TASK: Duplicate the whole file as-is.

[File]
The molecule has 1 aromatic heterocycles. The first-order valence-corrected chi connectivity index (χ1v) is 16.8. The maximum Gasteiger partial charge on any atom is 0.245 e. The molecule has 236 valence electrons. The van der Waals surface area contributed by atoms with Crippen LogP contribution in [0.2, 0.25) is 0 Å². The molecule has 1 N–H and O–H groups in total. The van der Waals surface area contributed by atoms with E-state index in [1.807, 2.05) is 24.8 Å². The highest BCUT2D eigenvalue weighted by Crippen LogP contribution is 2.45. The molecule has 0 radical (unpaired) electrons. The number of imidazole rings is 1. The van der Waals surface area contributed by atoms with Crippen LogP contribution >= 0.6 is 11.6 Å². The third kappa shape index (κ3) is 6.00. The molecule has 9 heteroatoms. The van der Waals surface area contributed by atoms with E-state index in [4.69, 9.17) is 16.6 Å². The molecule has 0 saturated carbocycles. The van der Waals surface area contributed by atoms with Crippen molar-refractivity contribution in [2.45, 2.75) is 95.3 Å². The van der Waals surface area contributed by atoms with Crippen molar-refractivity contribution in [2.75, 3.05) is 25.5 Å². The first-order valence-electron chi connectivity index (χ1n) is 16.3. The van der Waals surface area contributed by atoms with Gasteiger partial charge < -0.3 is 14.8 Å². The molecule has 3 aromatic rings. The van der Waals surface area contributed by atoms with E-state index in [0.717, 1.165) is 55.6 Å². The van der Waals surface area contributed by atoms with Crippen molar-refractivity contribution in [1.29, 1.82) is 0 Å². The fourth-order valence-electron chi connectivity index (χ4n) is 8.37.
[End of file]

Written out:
The molecule has 1 aromatic heterocycles. The first-order valence-corrected chi connectivity index (χ1v) is 16.8. The maximum Gasteiger partial charge on any atom is 0.245 e. The molecule has 236 valence electrons. The van der Waals surface area contributed by atoms with Crippen LogP contribution in [0.2, 0.25) is 0 Å². The molecule has 1 N–H and O–H groups in total. The van der Waals surface area contributed by atoms with E-state index in [1.807, 2.05) is 24.8 Å². The highest BCUT2D eigenvalue weighted by Crippen LogP contribution is 2.45. The molecule has 0 radical (unpaired) electrons. The number of imidazole rings is 1. The van der Waals surface area contributed by atoms with Crippen LogP contribution >= 0.6 is 11.6 Å². The third kappa shape index (κ3) is 6.00. The molecule has 9 heteroatoms. The van der Waals surface area contributed by atoms with E-state index in [4.69, 9.17) is 16.6 Å². The molecule has 0 saturated carbocycles. The van der Waals surface area contributed by atoms with Crippen molar-refractivity contribution in [2.45, 2.75) is 95.3 Å². The van der Waals surface area contributed by atoms with Crippen molar-refractivity contribution in [2.75, 3.05) is 25.5 Å². The first-order valence-electron chi connectivity index (χ1n) is 16.3. The van der Waals surface area contributed by atoms with Gasteiger partial charge < -0.3 is 14.8 Å². The molecule has 3 aromatic rings. The van der Waals surface area contributed by atoms with E-state index in [0.717, 1.165) is 55.6 Å². The van der Waals surface area contributed by atoms with Crippen molar-refractivity contribution in [1.29, 1.82) is 0 Å². The fourth-order valence-electron chi connectivity index (χ4n) is 8.37.